i It will be noted that the hitch may be rap1dly disconnected from the automobile by simply removing the pin 33 and rotating the handle 28 to the dotted line posi-- tion shown in Fig. 5', and the connection is as quickly accomplished by inserting the pintle 15 into the cylinder 1 2 and turning the, handle to the full line position shown in Fig. 5. The coupler locks out the usual uncontrolled action of the usual ball and socket hitch. The

' invention, therefore, provides an improved coupling device between a towing vehicle and a towed vehicle to provide'more safety with better handling, particularly steer- -ing'du1'ing'turning. 1 I

a I claim: w

"1. A'coupling device between towing and towed ve- 'hicles comprising an interiorly tapered cylindrical mem'' "ber attached tov said towing vehicle, a tapered pintle adapted to be inserted in said member, means for locking said pintle to said member, a frame on said towed vehicle having a socket therein, a horizontal plate having fa partial cylindri'c'al groove therein in which'one endof straightaway direction of travel; tapered surfaces extendiwhich said pintlejis rotatable, ,and resilientrneans' for holding said plate tb said pintlel 1 said pintle is accommodated when said vehicles'are in a ing from each side of said groove, a ballattachedto-said "2'. A coupling device ini accordance" lin which" said resilientnieans' is a coil" spring surrounding whichsaid end of said second-mentionedelement is-positioned during straightaway travel of said vehicles, and means adapted to connect said plateto said frame;

7 '9. A coupling device in accordance with claim' 8 in which the'sides of said plate having saidrecess therein increase in thickness starting at said recess, said secondmentioned element contacting one of said sides depend ing on the direction of turn of said vehicles, the tension in said'resilient means increasing as said second-mentioned means moves away from saidprecess with the turning action. 7 a

10. Aicoupling device in accordancewith claim 8. in which said"last-mentioned means includes a ball attached to said plate and a socketattached to saidfi'ame- 11. A coupling device in accordance with claim 10 in which said last-mentioned ineans includes a pair of spring bars attached to said plate and said frame. V 12.'A device adapted to couple a towing vehicle to a :towed vehicle comprising an element fixed to and extending from said towing vehicle, a plate fixedly connected 'tion of said plate nearest said towing vehicle, and means attached to said element "positioned adjacent thef'other "end of said recess and passing through an opening in said plate for rotatably co 13. A device in accordance with claim -l-2'in which said means for 'rotatably'connecting' said plate to said element includes a rod passing through said opening in said plate,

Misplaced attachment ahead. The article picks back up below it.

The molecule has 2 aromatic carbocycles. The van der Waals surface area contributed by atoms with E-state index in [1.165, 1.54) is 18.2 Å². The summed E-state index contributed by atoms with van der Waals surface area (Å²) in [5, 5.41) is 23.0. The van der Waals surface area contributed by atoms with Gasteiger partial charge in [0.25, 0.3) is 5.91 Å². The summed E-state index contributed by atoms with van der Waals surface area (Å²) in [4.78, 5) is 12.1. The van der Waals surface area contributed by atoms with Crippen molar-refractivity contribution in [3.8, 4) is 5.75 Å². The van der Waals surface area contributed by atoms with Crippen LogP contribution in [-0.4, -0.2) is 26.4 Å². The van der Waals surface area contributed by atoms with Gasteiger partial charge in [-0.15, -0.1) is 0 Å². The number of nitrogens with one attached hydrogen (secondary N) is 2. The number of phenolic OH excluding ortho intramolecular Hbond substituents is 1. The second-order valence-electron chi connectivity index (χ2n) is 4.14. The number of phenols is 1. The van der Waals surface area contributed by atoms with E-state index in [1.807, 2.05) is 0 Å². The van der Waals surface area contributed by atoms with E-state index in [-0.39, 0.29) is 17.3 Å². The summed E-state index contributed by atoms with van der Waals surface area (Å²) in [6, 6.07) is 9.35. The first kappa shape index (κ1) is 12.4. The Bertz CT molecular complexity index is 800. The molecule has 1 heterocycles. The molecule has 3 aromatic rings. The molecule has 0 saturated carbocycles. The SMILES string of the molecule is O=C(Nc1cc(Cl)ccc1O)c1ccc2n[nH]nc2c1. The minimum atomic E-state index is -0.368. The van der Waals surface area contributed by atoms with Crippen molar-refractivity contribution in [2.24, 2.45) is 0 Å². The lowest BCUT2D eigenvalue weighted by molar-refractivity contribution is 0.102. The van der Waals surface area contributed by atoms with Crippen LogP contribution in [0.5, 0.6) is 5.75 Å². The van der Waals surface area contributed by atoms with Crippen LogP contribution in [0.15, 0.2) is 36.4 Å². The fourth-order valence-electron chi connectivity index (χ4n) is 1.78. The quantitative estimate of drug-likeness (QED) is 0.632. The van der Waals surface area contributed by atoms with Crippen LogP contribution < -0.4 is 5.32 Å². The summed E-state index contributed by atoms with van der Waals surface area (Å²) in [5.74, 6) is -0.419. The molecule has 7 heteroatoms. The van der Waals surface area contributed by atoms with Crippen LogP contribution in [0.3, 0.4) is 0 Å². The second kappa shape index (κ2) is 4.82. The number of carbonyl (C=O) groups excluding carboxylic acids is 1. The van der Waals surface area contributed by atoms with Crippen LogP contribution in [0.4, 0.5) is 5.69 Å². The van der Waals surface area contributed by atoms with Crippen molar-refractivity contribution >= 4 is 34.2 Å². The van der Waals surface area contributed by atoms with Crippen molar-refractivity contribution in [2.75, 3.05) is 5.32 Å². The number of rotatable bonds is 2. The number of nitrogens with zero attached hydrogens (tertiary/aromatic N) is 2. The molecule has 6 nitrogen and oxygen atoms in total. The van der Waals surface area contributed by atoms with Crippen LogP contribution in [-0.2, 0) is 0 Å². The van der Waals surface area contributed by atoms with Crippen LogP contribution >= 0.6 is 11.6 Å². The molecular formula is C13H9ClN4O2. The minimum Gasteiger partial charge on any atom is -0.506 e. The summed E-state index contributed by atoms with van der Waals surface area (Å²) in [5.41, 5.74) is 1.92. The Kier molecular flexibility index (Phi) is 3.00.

e'cting' said plate to-said elein'ent.

6 a spring around said rod above said plate and means for References Cited in the file of this patent adjusting the tension Of said spring. U TED STA PATENTS 14. A device in accordance with claim 12 in which N1 TES a ball on said plate and a socket on said towed vehicle 52g g l i? 1 are provl ed for connecting Sald plate to sa1 towe 5 2,793,879 Bair y 28, 1957 vehicle.

Patent Citations
Cited PatentFiling datePublication dateApplicantTitle
US2131068 *Oct 5, 1936Sep 27, 1938Harvey Payne WilliamDraft connection for trailers
US2133065 *Mar 28, 1936Oct 11, 1938Tobias WeberCoupler
US2793879 *Dec 17, 1954May 28, 1957Floyd M BairLoad equalizing trailer hitch
Referenced by
Citing PatentFiling datePublication dateApplicantTitle
US3194584 *Aug 22, 1963Jul 13, 1965Reese Terrell JLoad transferring trailer hitch
US3400948 *Jan 9, 1967Sep 10, 1968Carl G. MatsonTrailer load-transferring and antisway hitch
US3600004 *Nov 3, 1969Aug 17, 1971Newkirk Clarence ETrailer coupling device
US3690699 *Aug 12, 1970Sep 12, 1972Derr M Arthur JrAnti-sway device for trailer hitches
US3801133 *May 19, 1972Apr 2, 1974Thompson WLoad levelling and anti-sway trailer hitch
US4025085 *Dec 31, 1975May 24, 1977James Paul JacobsSway stabilizer for trailing vehicles
US4145085 *Oct 17, 1977Mar 20, 1979Taber Loren HDump trailer
US4211427 *Oct 10, 1978Jul 8, 1980Hoover Universal, Inc.Trailer hitch
US4253680 *Mar 9, 1979Mar 3, 1981Albright John MHitch facilitating
US4281847 *Aug 22, 1979Aug 4, 1981The University Of Kentucky Research FoundationTrailer hitch
US4722542 *Jan 17, 1986Feb 2, 1988Hensley James CTrailer hitch assembly
US4811967 *Sep 2, 1987Mar 14, 1989Hensley James CTrailer hitch
US5141528 *Mar 27, 1991Aug 25, 1992Super Products CorporationSeparator docking system
US5306037 *Mar 29, 1993Apr 26, 1994Robertson Robert LMobile home trailer under-vehicle hitch
US5660409 *May 29, 1996Aug 26, 1997Hensley; James C.For coupling a trailer to a tow vehicle
US5846120 *Feb 11, 1997Dec 8, 1998Rokenbok Toy CompanyToy tow trailer with self-leveling hitch assembly
US6386573Dec 11, 2000May 14, 2002Paccar Inc.Plug-in tow device
US6851696Feb 13, 2004Feb 8, 2005James C. Hensley Revocable Living Trust ATrailer hitch with separated functions
US7364180Dec 29, 2004Apr 29, 2008James C. Hensley Revocable Living Trust ATrailer hitch with separated functions
US7857344Jul 31, 2008Dec 28, 2010James C. HensleyTrailer hitch with adjustable hitch bar
US8226106Oct 22, 2010Jul 24, 2012James C. Hensley Revocable Living Trust ATrailer hitch with adjustable hitch bar
EP0348238A1 *Jun 23, 1989Dec 27, 1989Rangemore Systems LimitedA dryer
Classifications
U.S. Classification280/446.1, 280/495, 280/504, 280/483, 280/455.1, 280/406.2
International ClassificationB60D1/00, B60D1/07
Cooperative ClassificationB60D1/07
European ClassificationB60D1/07